Oh you human beings, you mortal men,
you human creatures who endure so much,
how your jaws are soon going to feel the pain!
[from his hiding place]
By lord Apollo, look at the mortar,
the size of it! This is a disaster—
that look he’s got! Is this the enemy 270 
we’re running from—so terrible, so tough,
so hard on a man’s legs?*
[taking some leeks and putting them in the mortar]
thrice damned, five times damned, damned a thousandfold!
This very day you’re going to be demolished.*
This is no concern of ours, gentlemen,
since it’s a problem for the Spartans.
[putting some garlic in the mortar]
Oh Megara, Megara, how very soon
you be crushed to bits, turned into mincemeat.*
Whoa, my goodness me, he’s throwing in
some bitter tears for the Megarians, 280
big ones, too.
[grating some cheese into the mortar]
And Sicily, you’re destroyed, as well. 
Such a great state to be grated down
in such a miserable way.
[pouring honey over the food]
lets pour over this some Attic honey.
Hey, I’d advise you use a different honey.
That stuff costs four obols. So ease up
with that stuff from Attica.
[calling for his servant]
Boy! Boy! Uproar!
enters from the house]
Why’d you call me?
I’ll make you really yelp!
Standing there doing nothing. Here’s a fist for you!
punches Uproar in the face]
That hurts! Oh master, I’m in agony! 290
Your fist wasn’t full of garlic, was it?
Why don’t you run and fetch me a pestle?
We don’t have one. It was only yesterday 
when we moved in here.
Then go get one
from the Athenians—and make it fast.
By god, I’ll do it. If I don’t find one,
then I’ll be beaten ‘til I howl.
runs off in a hurry]
what are we poor wretched types to do?
You see there’s great danger threatening us.
If he returns and brings along a pestle, 300
War will sit there using it to pulverize
all our city states. Oh Dionysus,
may he perish and not get back with it!
comes running back empty handed]
Here he is.
What’s going on?
You didn’t bring it?
The strange thing is this—those Athenians
have lost their pestle, that tanner who ground 
all Greece to powder.*
that sovereign lady, he did well to die,
just when the city needed him to go,
before he dumped us all into that hash. 310
Then go get another one in Sparta
and be quick about it.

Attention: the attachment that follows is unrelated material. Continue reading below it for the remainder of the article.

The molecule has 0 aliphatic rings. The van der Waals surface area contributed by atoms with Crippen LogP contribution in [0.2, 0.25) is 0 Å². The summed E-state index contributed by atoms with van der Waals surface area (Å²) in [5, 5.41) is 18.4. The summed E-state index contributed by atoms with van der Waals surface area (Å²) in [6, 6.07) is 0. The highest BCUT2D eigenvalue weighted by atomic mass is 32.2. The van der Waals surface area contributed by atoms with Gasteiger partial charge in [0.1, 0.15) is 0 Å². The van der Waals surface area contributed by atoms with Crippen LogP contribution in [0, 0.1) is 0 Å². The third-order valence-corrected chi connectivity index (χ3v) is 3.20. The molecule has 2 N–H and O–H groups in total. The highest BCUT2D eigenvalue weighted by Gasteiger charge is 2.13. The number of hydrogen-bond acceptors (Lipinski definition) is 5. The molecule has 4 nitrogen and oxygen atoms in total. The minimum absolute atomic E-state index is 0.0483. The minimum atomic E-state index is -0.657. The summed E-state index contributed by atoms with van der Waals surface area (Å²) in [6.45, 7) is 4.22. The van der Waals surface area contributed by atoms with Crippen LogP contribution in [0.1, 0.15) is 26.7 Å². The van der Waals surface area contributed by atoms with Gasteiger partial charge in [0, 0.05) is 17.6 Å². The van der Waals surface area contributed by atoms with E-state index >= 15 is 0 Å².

I’m off master.
moves off quickly. War shouts after him]
And get back here on the double.
TRYGAEUS [to the
what’s going to happen to us? At this point,
we’re in deep trouble. So if one of you,
by chance, is an initiate of Samothrace,
this would be a splendid time for you to pray
the servant lad sprains both his feet.*
UPROAR [running back on
stage and striking an exaggerated pose]
O woe is me! And one more time Alas!
What is it? You mean this is the second time 320
you’ve come back without a pestle?
The Spartans have lost their pestle, too.
How’d that happen, you rogue?
Well, they lent it
to some other folks in Thracian country,
and it got lost.
By those two sons of Zeus,
the Thracians did good work! Good luck to them!
You mortal men, keep up your courage!
Pick up this stuff and take it back inside.
I’m going in to make myself a pestle.
[War leaves. Uproar
collects the mortar and vegetables and follows after him.
Trygaeus emerges from his hiding place]
All right, now it’s time to sing that old song 330
Datis used to sing every day at noon 
when he’d yank his cock, “Ah, how that feels good!
O, that’s so nice! I’m getting off on this!”*
You men of Greece, now’s an excellent time
to set aside our quarreling and fights
and drag up Peace, who’s friendly to us all,
before some other pestle interferes.
So you farm labourers and merchants,
you carpenters, craftsmen, immigrants,
foreigners, and islanders, come here, 340
all common folk, as quickly as you can,
and bring some picks and ropes and levers.
Now’s our chance to have a drink together, 
a swig from the Good Spirit’s cup.*
[The Chorus enters.
It consists of working people from many different Greek states]
LEADER OF THE CHORUS
Come on this way, all those of you who’re keen
to rescue us right now. It’s now or never!
All you Greeks, let’s help each other out
by getting rid of all our warlike ranks
and the nasty deep red colour of blood.
The day that Lamachus detests is here.* 350
[The Chorus Leader
turns to address Trygaeus]
So come on, tell us what we need to do.
Give us some direction. It seems to me
there’s no way I’ll be stopping work today
until we’ve used these levers and machines
to haul out here into the light of day
the greatest goddess of them all, the one
who more than any other loves the vine.
You must keep quiet, just in case your joy
in what we’re doing and these shouts of yours
gets War, who’s in there, fired up again. 360 
But we’re so pleased to hear your proclamation—
it’s not like those which tell us to come out
with rations for three days.*
Be careful now
in case Cerberus howls and yelps down there,
the way he did when he was here on earth,
and makes it hard for us to save the goddess.*
No one will take her back from us again,